Pokemon Go's next update provides some big teases about what's coming next in the game. Yesterday evening, Pokemon Go announced they were pushing a new update (95.3 for Android, 1.65.3 for iPhones) that would add the ability for trainers to link to their Facebook accounts. While Pokemon Go had previously announced that feature earlier this week, dataminers discovered some other additions that could tease what's coming next for the game.
Pokemon Go is helping players who didn't catch Lugia during its first appearance in the game. Yesterday, Pokemon Go announced that Lugia would return to the game for a second time from March 16th through April 2nd armed with a "newly improved" Sky Attack. Pokemon.com's article about the announcement also noted that Lugia would be "easier to catch" than the first time it appeared last summer.
The Pokemon Company continues to post job listings over in Europe, spurring more speculation about localization efforts for its next games. Earlier this week, the Pokemon Company posted a job listing for a "VG Editor" position on GlassDoor.com. The position has a two year fixed term and will be focused mainly on editing text related to video game content. This includes in game text, strategy guides, press releases, and marketing material.
Muck Rack makes it simple to find people, tweets, or articles that mention any name, keyword, company, hashtag etc. We've compiled this guide to help you make the most of your search.
Selecting a term
Start searching tweets, articles from media outlets, articles mentioned in tweets, journalists'
names, titles and bios with some suggested searches:
Companies or Topics (e.g. iPhone, Microsoft)
Phrases (e.g. "cloud computing") — use quotes to keep the terms together
Twitter handles (e.g. @username) — returns those who have mentioned or replied to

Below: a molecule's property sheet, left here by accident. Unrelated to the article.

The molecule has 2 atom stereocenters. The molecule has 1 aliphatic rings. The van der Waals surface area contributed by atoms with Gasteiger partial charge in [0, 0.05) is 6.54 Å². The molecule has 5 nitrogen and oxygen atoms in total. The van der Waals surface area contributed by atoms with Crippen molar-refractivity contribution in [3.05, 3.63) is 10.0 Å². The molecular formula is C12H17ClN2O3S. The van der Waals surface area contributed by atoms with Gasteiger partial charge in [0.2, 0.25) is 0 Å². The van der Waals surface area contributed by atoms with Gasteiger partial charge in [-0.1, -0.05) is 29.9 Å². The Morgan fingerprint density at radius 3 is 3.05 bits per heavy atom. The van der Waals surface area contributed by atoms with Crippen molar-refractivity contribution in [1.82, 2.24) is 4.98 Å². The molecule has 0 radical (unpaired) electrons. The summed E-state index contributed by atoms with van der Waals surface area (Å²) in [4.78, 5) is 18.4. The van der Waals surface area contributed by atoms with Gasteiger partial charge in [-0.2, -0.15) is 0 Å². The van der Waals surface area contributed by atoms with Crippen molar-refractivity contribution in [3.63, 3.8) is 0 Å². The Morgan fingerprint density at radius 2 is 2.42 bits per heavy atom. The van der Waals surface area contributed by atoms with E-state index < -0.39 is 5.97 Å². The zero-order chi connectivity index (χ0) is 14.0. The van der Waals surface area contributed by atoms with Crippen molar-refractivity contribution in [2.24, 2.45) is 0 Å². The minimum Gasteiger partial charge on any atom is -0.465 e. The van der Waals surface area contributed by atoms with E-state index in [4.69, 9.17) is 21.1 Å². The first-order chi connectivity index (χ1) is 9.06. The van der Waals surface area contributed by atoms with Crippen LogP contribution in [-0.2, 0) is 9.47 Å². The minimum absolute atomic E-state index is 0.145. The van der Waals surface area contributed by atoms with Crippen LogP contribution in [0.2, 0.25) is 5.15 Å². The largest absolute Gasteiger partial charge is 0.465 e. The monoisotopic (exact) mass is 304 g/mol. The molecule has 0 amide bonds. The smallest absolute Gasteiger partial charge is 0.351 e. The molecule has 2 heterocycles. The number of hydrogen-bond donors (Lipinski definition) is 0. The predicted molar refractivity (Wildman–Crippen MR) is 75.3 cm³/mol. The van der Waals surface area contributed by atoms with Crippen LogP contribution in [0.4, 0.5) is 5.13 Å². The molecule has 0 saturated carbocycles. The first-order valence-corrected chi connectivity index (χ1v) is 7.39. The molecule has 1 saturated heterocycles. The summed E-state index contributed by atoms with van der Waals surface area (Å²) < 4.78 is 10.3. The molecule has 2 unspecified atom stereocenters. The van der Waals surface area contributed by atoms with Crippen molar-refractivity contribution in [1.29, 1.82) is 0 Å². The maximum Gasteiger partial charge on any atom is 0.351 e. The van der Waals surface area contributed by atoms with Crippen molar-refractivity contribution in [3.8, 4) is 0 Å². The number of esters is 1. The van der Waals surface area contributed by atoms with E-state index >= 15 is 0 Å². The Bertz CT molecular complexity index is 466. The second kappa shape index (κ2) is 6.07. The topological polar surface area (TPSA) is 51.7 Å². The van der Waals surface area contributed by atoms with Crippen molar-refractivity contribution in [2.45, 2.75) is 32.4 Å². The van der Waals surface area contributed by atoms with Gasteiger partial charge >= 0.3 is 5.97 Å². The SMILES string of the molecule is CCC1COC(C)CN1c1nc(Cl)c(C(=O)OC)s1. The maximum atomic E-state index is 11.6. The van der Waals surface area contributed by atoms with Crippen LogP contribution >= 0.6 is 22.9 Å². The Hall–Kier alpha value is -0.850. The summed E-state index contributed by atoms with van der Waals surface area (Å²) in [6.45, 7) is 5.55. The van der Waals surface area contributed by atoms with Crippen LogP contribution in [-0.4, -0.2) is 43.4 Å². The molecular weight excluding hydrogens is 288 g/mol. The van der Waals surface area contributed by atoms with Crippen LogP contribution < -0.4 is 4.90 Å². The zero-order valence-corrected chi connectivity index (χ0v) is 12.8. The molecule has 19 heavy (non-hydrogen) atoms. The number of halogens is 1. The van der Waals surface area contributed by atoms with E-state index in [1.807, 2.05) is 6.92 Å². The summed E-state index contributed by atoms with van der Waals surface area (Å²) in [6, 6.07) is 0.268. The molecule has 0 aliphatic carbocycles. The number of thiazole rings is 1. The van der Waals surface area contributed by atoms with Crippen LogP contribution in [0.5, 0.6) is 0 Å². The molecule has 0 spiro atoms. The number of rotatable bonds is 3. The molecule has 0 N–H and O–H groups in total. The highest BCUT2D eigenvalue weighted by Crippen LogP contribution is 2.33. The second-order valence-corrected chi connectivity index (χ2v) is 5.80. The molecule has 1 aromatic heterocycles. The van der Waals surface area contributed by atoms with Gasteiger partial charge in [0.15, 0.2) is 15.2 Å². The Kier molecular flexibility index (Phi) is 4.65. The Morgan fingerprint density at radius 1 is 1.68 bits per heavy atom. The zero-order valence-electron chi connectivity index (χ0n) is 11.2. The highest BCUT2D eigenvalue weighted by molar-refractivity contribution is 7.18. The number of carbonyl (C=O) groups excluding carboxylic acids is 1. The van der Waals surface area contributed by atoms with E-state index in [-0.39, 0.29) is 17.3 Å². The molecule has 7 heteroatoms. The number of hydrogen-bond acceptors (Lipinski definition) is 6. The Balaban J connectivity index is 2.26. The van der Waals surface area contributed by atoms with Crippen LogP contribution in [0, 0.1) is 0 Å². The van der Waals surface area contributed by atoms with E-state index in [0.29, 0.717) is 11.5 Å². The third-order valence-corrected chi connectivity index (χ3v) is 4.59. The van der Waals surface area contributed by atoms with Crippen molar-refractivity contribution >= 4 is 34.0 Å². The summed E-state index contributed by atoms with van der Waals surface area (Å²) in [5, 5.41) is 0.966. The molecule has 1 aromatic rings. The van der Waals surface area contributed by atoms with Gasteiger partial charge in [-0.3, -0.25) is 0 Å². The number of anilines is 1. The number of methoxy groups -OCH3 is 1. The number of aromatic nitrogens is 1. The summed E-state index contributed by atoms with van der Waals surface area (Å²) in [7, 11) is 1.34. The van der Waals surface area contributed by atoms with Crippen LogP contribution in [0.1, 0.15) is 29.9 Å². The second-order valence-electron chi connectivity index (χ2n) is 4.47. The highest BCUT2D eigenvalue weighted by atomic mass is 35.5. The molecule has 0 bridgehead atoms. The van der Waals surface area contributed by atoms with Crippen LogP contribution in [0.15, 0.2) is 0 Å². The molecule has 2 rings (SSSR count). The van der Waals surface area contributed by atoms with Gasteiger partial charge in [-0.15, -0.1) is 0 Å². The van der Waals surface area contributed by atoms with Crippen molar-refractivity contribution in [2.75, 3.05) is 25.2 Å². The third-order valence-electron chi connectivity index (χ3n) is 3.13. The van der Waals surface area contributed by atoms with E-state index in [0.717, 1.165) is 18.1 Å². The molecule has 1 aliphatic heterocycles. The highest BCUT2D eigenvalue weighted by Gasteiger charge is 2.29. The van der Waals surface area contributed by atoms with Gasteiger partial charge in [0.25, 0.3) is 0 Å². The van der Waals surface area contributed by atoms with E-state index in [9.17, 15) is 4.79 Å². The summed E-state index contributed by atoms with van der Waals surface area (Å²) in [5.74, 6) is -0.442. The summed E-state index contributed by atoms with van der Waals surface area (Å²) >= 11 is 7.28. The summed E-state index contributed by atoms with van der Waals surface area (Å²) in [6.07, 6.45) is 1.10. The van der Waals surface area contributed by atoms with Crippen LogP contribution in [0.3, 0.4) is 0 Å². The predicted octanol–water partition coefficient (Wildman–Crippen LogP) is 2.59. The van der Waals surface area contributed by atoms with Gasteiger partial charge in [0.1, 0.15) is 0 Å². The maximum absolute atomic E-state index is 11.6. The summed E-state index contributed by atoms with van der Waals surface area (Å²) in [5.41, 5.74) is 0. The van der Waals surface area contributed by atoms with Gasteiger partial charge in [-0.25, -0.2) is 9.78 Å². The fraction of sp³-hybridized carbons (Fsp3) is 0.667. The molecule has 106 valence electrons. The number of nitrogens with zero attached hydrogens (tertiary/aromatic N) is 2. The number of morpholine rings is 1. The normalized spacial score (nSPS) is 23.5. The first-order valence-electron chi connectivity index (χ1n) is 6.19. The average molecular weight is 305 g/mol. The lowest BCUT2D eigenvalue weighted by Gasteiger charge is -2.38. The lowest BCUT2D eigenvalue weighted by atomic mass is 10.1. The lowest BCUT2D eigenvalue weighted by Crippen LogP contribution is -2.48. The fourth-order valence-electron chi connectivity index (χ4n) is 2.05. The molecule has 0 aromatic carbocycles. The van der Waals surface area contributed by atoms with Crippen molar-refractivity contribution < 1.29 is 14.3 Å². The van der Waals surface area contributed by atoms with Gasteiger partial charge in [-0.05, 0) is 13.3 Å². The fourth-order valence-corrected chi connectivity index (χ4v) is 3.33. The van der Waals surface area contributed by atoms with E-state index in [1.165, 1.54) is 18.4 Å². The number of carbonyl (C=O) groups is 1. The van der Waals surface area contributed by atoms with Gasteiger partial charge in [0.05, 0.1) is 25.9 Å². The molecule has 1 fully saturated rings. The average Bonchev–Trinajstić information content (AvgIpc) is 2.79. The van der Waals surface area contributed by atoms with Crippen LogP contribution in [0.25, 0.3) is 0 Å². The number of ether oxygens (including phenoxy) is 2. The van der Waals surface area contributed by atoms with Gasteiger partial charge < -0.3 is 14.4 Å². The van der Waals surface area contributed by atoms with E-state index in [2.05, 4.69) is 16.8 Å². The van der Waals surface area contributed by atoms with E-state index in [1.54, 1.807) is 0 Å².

Names (e.g. "David Pogue")
Hashtags (e.g. #sxsw, #london2012)
Bio details (e.g. vegan, Olympics, father)
Muck Rack's Advanced Search allows for many boolean operators.
Find results that mention multiple specified terms, use AND or
+. For example, ensure each result contains both Elon Musk and Mark Zuckerberg by
searching Musk AND Zuckerberg or Musk + Zuckerberg.
Use the operators OR or , to broaden your search when you'd like either of
multiple terms to appear in results. (This is the default behavior of our search when no operators
are used). For example, results will contain either cake or cookie by searching cake OR cookie or cake,cookie
Use NOT or - to subtract results from your search. For
example, searching Disney will yield results about the Walt Disney Company as well as Walt Disney
World Resort. To exclude mentions of Disney World, search for Disney -World or Disney
When using one of these operators with a phrase, enclose it in quotation marks. For example, you can
find results about smartphones excluding Apple's iPhone 4S by searching smartphone -"iPhone
Exact case matching or punctuation
If you're searching for a brand name or keyword that relies on specific punctuation marks or capitalization, you can
find results that match your exact query by adding matchcase: before the keyword you're searching for, like matchcase:E*TRADE .
Use parentheses to separate multiple
boolean phrases. For example, to find journalists talking about having fun in Disney World or
Disneyland, search for ("disney world" OR disneyland) AND fun.
An asterisk can be used to search for any variation of a root word truncated by the asterisk. For example, searching for admin* will return results for administrator, administration, administer, administered, etc.
A near operator is an AND operator where you can control the distance between the words. You can vary the distance the near operation uses by adding a forward slash and number (between 0-99) such as strawberries NEAR/10 "whipped cream", which means the strawberries must exist within 10 words of "whipped cream".